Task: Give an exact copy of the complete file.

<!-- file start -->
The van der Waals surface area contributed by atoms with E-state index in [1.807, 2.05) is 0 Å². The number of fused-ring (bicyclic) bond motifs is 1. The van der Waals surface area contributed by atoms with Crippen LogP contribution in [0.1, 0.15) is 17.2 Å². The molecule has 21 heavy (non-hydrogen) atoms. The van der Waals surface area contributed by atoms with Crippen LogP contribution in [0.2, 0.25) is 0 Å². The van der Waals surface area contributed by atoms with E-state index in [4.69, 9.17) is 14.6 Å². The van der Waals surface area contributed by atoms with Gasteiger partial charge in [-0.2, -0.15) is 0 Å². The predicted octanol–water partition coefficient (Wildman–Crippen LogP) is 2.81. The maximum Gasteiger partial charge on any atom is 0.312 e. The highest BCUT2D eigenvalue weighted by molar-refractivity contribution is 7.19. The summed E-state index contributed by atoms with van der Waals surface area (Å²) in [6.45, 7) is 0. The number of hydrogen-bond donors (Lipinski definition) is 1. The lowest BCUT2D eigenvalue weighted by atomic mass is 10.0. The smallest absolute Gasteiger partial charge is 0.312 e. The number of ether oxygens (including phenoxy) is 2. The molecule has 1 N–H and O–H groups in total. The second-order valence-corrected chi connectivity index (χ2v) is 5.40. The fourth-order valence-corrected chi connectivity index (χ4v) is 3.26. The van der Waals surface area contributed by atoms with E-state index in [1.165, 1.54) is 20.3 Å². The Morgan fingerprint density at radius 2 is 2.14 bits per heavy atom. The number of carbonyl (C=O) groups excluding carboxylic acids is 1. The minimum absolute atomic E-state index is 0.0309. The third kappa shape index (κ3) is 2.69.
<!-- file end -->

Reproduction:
The van der Waals surface area contributed by atoms with E-state index in [1.807, 2.05) is 0 Å². The number of fused-ring (bicyclic) bond motifs is 1. The van der Waals surface area contributed by atoms with Crippen LogP contribution in [0.1, 0.15) is 17.2 Å². The molecule has 21 heavy (non-hydrogen) atoms. The van der Waals surface area contributed by atoms with Crippen LogP contribution in [0.2, 0.25) is 0 Å². The van der Waals surface area contributed by atoms with E-state index in [4.69, 9.17) is 14.6 Å². The van der Waals surface area contributed by atoms with Gasteiger partial charge in [-0.2, -0.15) is 0 Å². The predicted octanol–water partition coefficient (Wildman–Crippen LogP) is 2.81. The maximum Gasteiger partial charge on any atom is 0.312 e. The highest BCUT2D eigenvalue weighted by molar-refractivity contribution is 7.19. The summed E-state index contributed by atoms with van der Waals surface area (Å²) in [6.45, 7) is 0. The number of hydrogen-bond donors (Lipinski definition) is 1. The lowest BCUT2D eigenvalue weighted by atomic mass is 10.0. The smallest absolute Gasteiger partial charge is 0.312 e. The number of ether oxygens (including phenoxy) is 2. The molecule has 1 N–H and O–H groups in total. The second-order valence-corrected chi connectivity index (χ2v) is 5.40. The fourth-order valence-corrected chi connectivity index (χ4v) is 3.26. The van der Waals surface area contributed by atoms with E-state index in [1.165, 1.54) is 20.3 Å². The Morgan fingerprint density at radius 2 is 2.14 bits per heavy atom. The number of carbonyl (C=O) groups excluding carboxylic acids is 1. The minimum absolute atomic E-state index is 0.0309. The third kappa shape index (κ3) is 2.69.